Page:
So now we know Raila Odinga was right about the negative impact that the Northern Collector Water Tunnel Project will have in the affected Counties. Despite their effort to defend the project, engineers of the Athi Water Board said the same thing – in many words.
Raila had said the tunnel, meant to tap water from Muranga County for Nairobi residents, would lead to water shortage in Muranga County and desertification of the counties downstream within four years of its implementation.
Masinga Dam Water Drops 2.36%
To start with, the engineers said there will be a reduction of water of 2.36 per cent in Masinga Dam. To understand the impact of that, you should put it in relation to the water in Masinga Dam – its total capacity is 1.56 billion m³. A reduction of that magnitude is certainly very significant. It will eventually affect the supply of power in the country which is already faltering under heavy demand for power.
The engineers, talking on KTN, were hardly convincing when discussing other negative aspects of the project. It turned out that the “flood water” which according to the plan is meant for harnessing is actually water from deep in the rivers. The project will certainly push out farming of “high water need crops” such as arrow roots for which the Central region is best known.
Farming in Muranga County Out
Further, it will put the whole water supply system in Muranga under control – within the same system as that in Nairobi. Agriculture in general, will be badly affected, a fear that Muranga farmers are expressing and which the water board does not want – or is unable – to come clean on. It is obvious the effect will be disastrous for Muranga farmers. These are the same fears that were expressed by the late John Michuki and which made him stop the implementation of the project.
Solution for Nairobi Water Problems
Can Nairobi get water from other sources? Yes it can. A study done in the mid 1980s showed that the water that runs free in Nairobi when it rains is enough for its needs if well harnessed. Every time it rains, vehicles are covered by water in every street of the city and houses are swept away in floods. That is more than enough water for the city.
Second, much of the water in the city is consumed by large companies that use high volumes for their businesses. Such companies should follow the example of EABL which has sunk boreholes in Ruaraka for use for its beer business.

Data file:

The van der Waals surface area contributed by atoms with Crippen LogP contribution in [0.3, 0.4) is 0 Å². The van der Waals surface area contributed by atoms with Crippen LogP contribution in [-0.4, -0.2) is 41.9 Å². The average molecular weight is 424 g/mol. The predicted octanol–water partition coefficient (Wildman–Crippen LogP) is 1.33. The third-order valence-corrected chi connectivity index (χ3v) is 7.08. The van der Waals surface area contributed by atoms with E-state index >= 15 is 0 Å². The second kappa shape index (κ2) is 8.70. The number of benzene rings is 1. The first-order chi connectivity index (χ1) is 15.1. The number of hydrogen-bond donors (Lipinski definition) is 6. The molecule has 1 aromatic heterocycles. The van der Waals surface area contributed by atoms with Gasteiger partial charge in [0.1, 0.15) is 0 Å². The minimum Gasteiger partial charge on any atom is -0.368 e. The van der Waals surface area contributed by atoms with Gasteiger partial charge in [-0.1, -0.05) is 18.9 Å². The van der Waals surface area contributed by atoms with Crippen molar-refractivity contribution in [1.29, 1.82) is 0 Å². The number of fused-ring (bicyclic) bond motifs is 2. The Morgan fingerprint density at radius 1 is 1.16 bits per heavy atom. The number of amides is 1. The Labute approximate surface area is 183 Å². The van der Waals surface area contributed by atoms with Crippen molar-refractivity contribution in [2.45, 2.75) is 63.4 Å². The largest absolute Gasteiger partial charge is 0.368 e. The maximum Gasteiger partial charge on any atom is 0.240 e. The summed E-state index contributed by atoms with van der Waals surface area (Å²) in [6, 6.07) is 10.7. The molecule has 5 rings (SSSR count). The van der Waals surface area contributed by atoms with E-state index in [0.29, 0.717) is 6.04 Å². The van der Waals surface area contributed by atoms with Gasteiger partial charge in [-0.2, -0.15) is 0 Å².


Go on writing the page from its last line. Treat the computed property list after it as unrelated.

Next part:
There has, of course, to be sensible planning in the city. The study showed that boreholes were drying up because cemented and tarmacked areas were increasing even in places where grass should be allowed to grow. Water was therefore not percolating to the aquifers. In Karen, for example, where individual houses stood on five acre plots of land, subdivisions have now made them quarters and eighths of an acre plots, hardly viable for borehole construction.
“Aquifer Management Plan”
And unfortunately, the highest density of boreholes is in the most overcrowded areas. The study found that there are over 4,130 boreholes constructed in overcrowded areas. The highest borehole densities were found in:
- Eastleigh North (28 boreholes per square kilometre).
- Highridge and Upper Parklands (20 – 25 boreholes/km2).
- Spring Valley and Muthangari (15 – 20 boreholes/km2).
- Kenyatta, City Square, Kileleshwa, California and Land Mawe (10 – 15 boreholes/km²).
Noting that the boreholes in most areas of Nairobi were less than 100 feet from each other, the study says, “The current rate of ground water abstraction from Nairobi’s aquifers is unsustainable.” It recommends development of a proper “Aquifer Management Plan” and enforcing borehole construction standards.
Finally, most cities in the world are recycling water. Recycling for Nairobi City cannot be more expensive than jeopardising the existence of people in half of Kenya, putting the country’s electricity to uncertainty and ultimately making the economy shaky.